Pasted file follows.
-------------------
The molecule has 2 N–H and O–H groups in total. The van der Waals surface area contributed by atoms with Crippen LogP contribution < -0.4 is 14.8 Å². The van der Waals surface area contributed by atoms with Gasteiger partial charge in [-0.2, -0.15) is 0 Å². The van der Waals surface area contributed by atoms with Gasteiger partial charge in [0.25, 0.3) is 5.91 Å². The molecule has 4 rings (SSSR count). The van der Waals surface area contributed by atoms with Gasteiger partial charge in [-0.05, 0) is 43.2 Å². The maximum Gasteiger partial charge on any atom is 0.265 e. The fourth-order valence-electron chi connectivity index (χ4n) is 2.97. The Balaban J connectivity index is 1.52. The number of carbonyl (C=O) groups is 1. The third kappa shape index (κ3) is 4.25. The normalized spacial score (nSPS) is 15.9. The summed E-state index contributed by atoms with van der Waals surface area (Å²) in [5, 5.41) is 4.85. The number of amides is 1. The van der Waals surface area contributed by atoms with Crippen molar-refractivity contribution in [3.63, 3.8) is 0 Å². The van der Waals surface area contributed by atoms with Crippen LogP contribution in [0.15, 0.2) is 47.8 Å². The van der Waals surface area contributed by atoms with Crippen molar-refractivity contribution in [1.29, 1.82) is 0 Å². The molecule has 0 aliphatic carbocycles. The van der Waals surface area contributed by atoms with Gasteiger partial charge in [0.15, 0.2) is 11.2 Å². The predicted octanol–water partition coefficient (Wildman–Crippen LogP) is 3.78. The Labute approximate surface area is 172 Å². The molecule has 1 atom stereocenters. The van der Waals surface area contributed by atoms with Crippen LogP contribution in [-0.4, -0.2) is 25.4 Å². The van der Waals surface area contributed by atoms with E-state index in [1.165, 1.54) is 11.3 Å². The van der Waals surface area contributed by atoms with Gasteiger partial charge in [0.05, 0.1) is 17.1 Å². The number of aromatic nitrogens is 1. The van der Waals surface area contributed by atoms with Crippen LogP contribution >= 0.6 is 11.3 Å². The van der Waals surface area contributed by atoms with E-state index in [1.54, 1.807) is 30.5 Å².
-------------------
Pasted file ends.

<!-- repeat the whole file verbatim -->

The molecule has 2 N–H and O–H groups in total. The van der Waals surface area contributed by atoms with Crippen LogP contribution < -0.4 is 14.8 Å². The van der Waals surface area contributed by atoms with Gasteiger partial charge in [-0.2, -0.15) is 0 Å². The van der Waals surface area contributed by atoms with Gasteiger partial charge in [0.25, 0.3) is 5.91 Å². The molecule has 4 rings (SSSR count). The van der Waals surface area contributed by atoms with Gasteiger partial charge in [-0.05, 0) is 43.2 Å². The maximum Gasteiger partial charge on any atom is 0.265 e. The fourth-order valence-electron chi connectivity index (χ4n) is 2.97. The Balaban J connectivity index is 1.52. The number of carbonyl (C=O) groups is 1. The third kappa shape index (κ3) is 4.25. The normalized spacial score (nSPS) is 15.9. The summed E-state index contributed by atoms with van der Waals surface area (Å²) in [5, 5.41) is 4.85. The number of amides is 1. The van der Waals surface area contributed by atoms with Crippen molar-refractivity contribution in [3.63, 3.8) is 0 Å². The van der Waals surface area contributed by atoms with Crippen LogP contribution in [0.15, 0.2) is 47.8 Å². The van der Waals surface area contributed by atoms with Crippen molar-refractivity contribution in [1.29, 1.82) is 0 Å². The molecule has 0 aliphatic carbocycles. The van der Waals surface area contributed by atoms with Gasteiger partial charge in [0.15, 0.2) is 11.2 Å². The predicted octanol–water partition coefficient (Wildman–Crippen LogP) is 3.78. The Labute approximate surface area is 172 Å². The molecule has 1 atom stereocenters. The van der Waals surface area contributed by atoms with Crippen LogP contribution in [-0.4, -0.2) is 25.4 Å². The van der Waals surface area contributed by atoms with E-state index in [1.165, 1.54) is 11.3 Å². The van der Waals surface area contributed by atoms with Gasteiger partial charge in [0.05, 0.1) is 17.1 Å². The number of aromatic nitrogens is 1. The van der Waals surface area contributed by atoms with Crippen LogP contribution >= 0.6 is 11.3 Å². The van der Waals surface area contributed by atoms with E-state index in [1.54, 1.807) is 30.5 Å².